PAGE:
The applet uses the standard telegraphers equations and phasor analysis to calculate the sinusoidal steady state response. The applet also uses numerical approximations of the tepegraphers equations as well as of the basic linear circuits that contain resistors, capacitors, and inductors to calculate the transient response of the system.

The steady state analysis tries to identify v(z,t) and i(z,t) for all points and all time. The following defines the steps needed to solve for v(z,t) and i(z,t) in the sinusoidal steady state. In the sinusoidal steady state v and i can be represented in phasor form as v(z,t)=Re{V(z)exp(jwt)} and i(z,t)=Re{I(z)exp(jwt), where w is the angular frequency of the sinusoid. The telegraphers equations, which can be derived by looking at a small seciton of a transmission line, then become d^2V(z)/dz^2 - G^2V(z)=0 and d^2I(z)/dz^2 - G^2I(z)=0 where V(z) and I(z) are the phasors, G is gamma which is equal to sqrt((R'+jwL')(G'+jwC')) where R' is the resistance per unit length, L' the inductance per unit length, G' the conductance per unit length, and C' the capacitance of unit length of the transmission line. The characteristic impedance (Zo) of the transmission line is equal to sqrt((R'+jwL')/(G'+jwC')). To go from G and Zo to R', L', G', and C' I used the equations GZo=R'+jwL' and G/Zo=G'+jwC'.

V(z) is the sum of a wave moving to the right (with a voltage of Voplus*exp(-Gz) and a current of Ioplus*exp(-Gz)) and a wave moving to the left (with a voltage of Vominus*exp(Gz) and a current of Iominus*exp(Gz)). The reflection coefficient (RC) can then be defined as: RC = Voplus/Vominus = (Zl-Zo)/(Zl+Zo) where Zl is the load impedance. Please note that Zo = Voplus/Ioplus = -Vominus/Iominus. V(z) and I(z) can then be rewritten as [exp(-Gz)+RCexp(Gz)]Voplus and [exp(-Gz)-RCexp(Gz)]Voplus/Zo respectively. The phase velocity (u) is defined as w/Im{G}, the wavelength, lambda (l) is defined as 2PI/Im{G}, and the voltage standing wave ratio (S) is defined as (1+|RC|)/(1-|RC|).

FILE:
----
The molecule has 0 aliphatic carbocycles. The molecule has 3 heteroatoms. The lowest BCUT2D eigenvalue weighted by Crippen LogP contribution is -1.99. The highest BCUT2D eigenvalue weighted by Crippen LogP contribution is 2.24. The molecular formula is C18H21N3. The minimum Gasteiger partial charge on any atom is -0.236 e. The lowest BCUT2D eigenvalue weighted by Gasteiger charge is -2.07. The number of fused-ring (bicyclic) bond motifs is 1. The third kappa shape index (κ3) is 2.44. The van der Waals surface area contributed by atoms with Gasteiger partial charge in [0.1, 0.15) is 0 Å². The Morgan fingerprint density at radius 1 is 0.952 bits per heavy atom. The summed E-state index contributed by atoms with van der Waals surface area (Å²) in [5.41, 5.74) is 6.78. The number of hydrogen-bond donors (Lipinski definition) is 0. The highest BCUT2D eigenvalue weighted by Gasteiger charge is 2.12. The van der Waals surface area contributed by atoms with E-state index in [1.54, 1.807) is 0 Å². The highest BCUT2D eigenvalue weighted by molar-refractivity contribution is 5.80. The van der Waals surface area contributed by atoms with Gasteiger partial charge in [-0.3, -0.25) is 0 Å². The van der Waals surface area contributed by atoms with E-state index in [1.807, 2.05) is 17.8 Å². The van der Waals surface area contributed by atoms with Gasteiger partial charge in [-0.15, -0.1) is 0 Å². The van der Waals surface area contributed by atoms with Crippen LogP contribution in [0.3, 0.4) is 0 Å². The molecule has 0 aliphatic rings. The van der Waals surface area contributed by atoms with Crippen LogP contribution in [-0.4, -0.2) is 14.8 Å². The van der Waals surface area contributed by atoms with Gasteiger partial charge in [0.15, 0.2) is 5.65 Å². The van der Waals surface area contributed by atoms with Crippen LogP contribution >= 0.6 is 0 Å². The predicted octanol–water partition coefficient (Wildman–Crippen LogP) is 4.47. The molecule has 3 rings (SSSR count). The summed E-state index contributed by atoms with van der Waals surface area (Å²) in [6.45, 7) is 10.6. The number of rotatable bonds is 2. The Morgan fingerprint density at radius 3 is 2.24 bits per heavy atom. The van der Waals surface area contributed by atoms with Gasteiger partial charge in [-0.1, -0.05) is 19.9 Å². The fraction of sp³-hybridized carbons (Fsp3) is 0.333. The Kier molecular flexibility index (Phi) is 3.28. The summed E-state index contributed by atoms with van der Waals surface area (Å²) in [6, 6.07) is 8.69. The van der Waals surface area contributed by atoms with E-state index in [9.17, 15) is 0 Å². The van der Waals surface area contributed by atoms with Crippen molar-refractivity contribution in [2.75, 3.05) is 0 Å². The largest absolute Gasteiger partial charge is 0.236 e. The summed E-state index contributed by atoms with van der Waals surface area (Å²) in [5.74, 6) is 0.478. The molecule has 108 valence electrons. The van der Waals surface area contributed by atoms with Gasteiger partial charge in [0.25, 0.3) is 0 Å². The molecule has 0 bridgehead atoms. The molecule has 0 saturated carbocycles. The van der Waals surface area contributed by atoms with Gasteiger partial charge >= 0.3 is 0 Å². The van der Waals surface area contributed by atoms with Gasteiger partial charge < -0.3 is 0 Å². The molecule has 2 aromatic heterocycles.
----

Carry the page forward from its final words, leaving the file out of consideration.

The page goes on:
The input impedance as looking in from the left to the right at point z is: Zin(z) = V(z)/I(z) = Zo[(1+RCexp(2Gz))/(1-RCexp(2Gz))] When the voltage source is located at location -L with a phasor voltage of Vg and an impedance of Zg then the voltage on the transmission line at point -L is: V(-L) = Voplus[exp(GL)-RCexp(-GL)] = Vg*Zin(-L)/(Zg+Zin(-L)). Solving for Voplus yields:
Voplus = (Vg*Zin(-L)/(Zg+Zin(-L))/(exp(GL)-RCexp(-GL))

After all of this, Voplus, Zo, G, and RC are known. V(z) and I(z) are therefore known and so v(z,t) and i(z,t) can be calculated for all values of z and t. The preceding are all of the steps required for the sinusoidal steady state analysis. The time increment between frames for the steady state graphs is 0.05*(Speed Factor)/w.

The transient analysis uses a different form of the telegrapher's equations. The two equations that the analysis uses are -dv(z,t)/dz=R'i(z,t)+L'di(z,t)/dt and -di(z,t)/dz=G'v(z,t)+L'dv(z,t)/dt. Turning these into numerical approximations where a forward differential equation is used for the derivative in time and a centre weighted approximation is used for the derivative in space the result is: i(z,t+dt)=i(z,t)-[R'i(z,t)+(v(z+dz,t)-v(z-dz,t))/2dz]*dt/L'

These, however, are still equations with continues variables. I only care about the values of these equations at certain points. To do that I have defined 1/2dz as the number of data points in my array divided by the length of the transmission line and I have defined dt as 0.001*(Speed factor)*Im{G}/w, which is equal to 0.001*(the phase velocity of the wave)*(Speed factor), although each frame that is shown in the transient analysis represents an increment of 500dt. Please note that I will represent the number of data points in my array is either points, or just p.